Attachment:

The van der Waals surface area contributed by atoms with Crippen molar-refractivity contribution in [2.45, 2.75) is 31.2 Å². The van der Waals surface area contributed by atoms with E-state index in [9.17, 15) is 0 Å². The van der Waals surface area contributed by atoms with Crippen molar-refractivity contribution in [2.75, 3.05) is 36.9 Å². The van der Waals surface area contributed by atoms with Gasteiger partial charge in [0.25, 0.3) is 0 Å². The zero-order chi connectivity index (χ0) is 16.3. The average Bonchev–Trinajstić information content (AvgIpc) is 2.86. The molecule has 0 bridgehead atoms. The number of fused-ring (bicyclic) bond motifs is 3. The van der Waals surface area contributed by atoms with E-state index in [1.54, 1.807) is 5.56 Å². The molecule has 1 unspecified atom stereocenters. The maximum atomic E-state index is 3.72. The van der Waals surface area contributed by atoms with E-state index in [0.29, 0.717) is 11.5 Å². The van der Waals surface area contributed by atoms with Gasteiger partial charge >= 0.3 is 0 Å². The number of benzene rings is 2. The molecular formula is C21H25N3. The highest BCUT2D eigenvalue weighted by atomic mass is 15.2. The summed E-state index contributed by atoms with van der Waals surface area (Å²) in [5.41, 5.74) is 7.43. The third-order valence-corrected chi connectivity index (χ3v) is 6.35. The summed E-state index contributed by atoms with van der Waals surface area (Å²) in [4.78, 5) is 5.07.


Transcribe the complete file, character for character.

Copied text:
The van der Waals surface area contributed by atoms with Crippen molar-refractivity contribution in [2.45, 2.75) is 31.2 Å². The van der Waals surface area contributed by atoms with E-state index in [9.17, 15) is 0 Å². The van der Waals surface area contributed by atoms with Crippen molar-refractivity contribution in [2.75, 3.05) is 36.9 Å². The van der Waals surface area contributed by atoms with Gasteiger partial charge in [0.25, 0.3) is 0 Å². The zero-order chi connectivity index (χ0) is 16.3. The average Bonchev–Trinajstić information content (AvgIpc) is 2.86. The molecule has 0 bridgehead atoms. The number of fused-ring (bicyclic) bond motifs is 3. The van der Waals surface area contributed by atoms with E-state index in [1.54, 1.807) is 5.56 Å². The molecule has 1 unspecified atom stereocenters. The maximum atomic E-state index is 3.72. The van der Waals surface area contributed by atoms with E-state index in [0.29, 0.717) is 11.5 Å². The van der Waals surface area contributed by atoms with Gasteiger partial charge >= 0.3 is 0 Å². The number of benzene rings is 2. The molecular formula is C21H25N3. The highest BCUT2D eigenvalue weighted by atomic mass is 15.2. The summed E-state index contributed by atoms with van der Waals surface area (Å²) in [5.41, 5.74) is 7.43. The third-order valence-corrected chi connectivity index (χ3v) is 6.35. The summed E-state index contributed by atoms with van der Waals surface area (Å²) in [4.78, 5) is 5.07.